The anatomic, structural and hormonal changes caused by hysterectomy (the surgical removal of the uterus) are far-reaching. Some of the most frequent changes women report after hysterectomy include a loss of sexual feeling, a loss of vitality, profound fatigue, personality change and joint pain. When the female gonads, the ovaries, are also removed the effect on the muscles, bones and joints is greater. Even when the ovaries are not removed a high percentage of hysterectomized women report muscle and joint pain.
The uterus is a hormone-responsive reproductive sex organ. The ovaries (the female gonads) are attached to one end of the fallopian tubes and the other end of the fallopian tubes attach to the uterus. The ovaries are an organ that produces and regulates hormones throughout a woman’s entire life. Oophorectomy (the surgical removal of the ovaries) is performed on about 75% of the women who undergo hysterectomy. The medically correct term for the removal of the female and male gonads is castration. When the blood supply to the ovaries is damaged during a hysterectomy, a loss of ovarian function occurs in about half of the women whose ovaries were not removed during the surgery. This often results in de facto castration–a total or partial loss of ovarian function.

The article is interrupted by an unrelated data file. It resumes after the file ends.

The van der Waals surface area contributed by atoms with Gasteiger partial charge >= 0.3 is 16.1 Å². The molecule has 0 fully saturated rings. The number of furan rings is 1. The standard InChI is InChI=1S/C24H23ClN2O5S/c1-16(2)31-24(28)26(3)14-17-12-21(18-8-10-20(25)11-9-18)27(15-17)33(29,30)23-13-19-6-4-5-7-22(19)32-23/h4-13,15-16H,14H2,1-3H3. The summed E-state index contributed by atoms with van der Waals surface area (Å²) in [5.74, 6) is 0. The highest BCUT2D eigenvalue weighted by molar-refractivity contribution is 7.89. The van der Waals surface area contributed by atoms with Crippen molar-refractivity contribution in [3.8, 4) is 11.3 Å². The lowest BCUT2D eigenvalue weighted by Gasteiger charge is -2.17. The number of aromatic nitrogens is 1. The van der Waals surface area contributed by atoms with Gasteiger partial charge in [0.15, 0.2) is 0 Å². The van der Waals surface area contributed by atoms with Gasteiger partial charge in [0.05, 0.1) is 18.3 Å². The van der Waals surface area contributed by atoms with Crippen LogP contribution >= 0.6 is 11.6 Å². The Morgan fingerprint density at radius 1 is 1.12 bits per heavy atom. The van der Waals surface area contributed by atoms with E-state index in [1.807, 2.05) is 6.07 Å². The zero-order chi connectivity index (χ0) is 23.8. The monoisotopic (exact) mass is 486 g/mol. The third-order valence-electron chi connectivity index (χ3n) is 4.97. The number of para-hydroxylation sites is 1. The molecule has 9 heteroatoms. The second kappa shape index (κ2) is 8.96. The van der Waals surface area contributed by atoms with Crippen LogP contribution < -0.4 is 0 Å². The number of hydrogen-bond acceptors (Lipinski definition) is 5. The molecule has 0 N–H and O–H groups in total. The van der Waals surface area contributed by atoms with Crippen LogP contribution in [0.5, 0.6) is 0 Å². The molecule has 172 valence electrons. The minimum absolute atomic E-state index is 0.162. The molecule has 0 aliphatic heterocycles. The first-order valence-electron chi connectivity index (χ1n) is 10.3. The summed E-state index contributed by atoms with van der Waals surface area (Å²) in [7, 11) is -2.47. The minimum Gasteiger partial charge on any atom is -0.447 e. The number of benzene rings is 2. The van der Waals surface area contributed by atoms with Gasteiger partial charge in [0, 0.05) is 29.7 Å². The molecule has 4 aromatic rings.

Widespread muscle, bone and joint pain known as fibromyalgia (similar to fibrositis) is common after hysterectomy. The ovaries produce estrogens, androgens (such as testosterone), DHEA and progesterone. Clinical studies confirm that fibromyalgia after hysterectomy is associated with the loss of hormones caused by removal of the ovaries or damage to the blood supply to the ovaries. Exogenous (hormones not produced in the body), synthetic (pharmaceutical) and animal hormones are commonly prescribed to hysterectomized women, but they cannot replace the functions of the natural hormones produced by the uterus and ovaries.
The uterus is attached to broad bands of ligaments, bundles of nerves and networks of arteries and veins. Regardless of whether the hysterectomy is “total” (removal of the uterus and cervix) or “partial” (amputation of the uterus from the cervix, leaving the stump of the cervix), all of the ligaments, nerves and blood supply attached to the uterus must be severed to remove it.
The severing of the ligaments permits the pelvic bones to move and widen, which affects the hips, lower back, spine and skeletal structure. The displacement of the pelvic bones results in compression of the spine. Women report that as the spine compresses, the rib cage gradually drifts down until it sits on their hip bones. This compression causes hysterectomized women to have protruding bellies and little or no waist.
Fibromyalgia and fibrositis (widespread muscle, bone and joint pain) after hysterectomy is reported by about three quarters of hysterectomized women.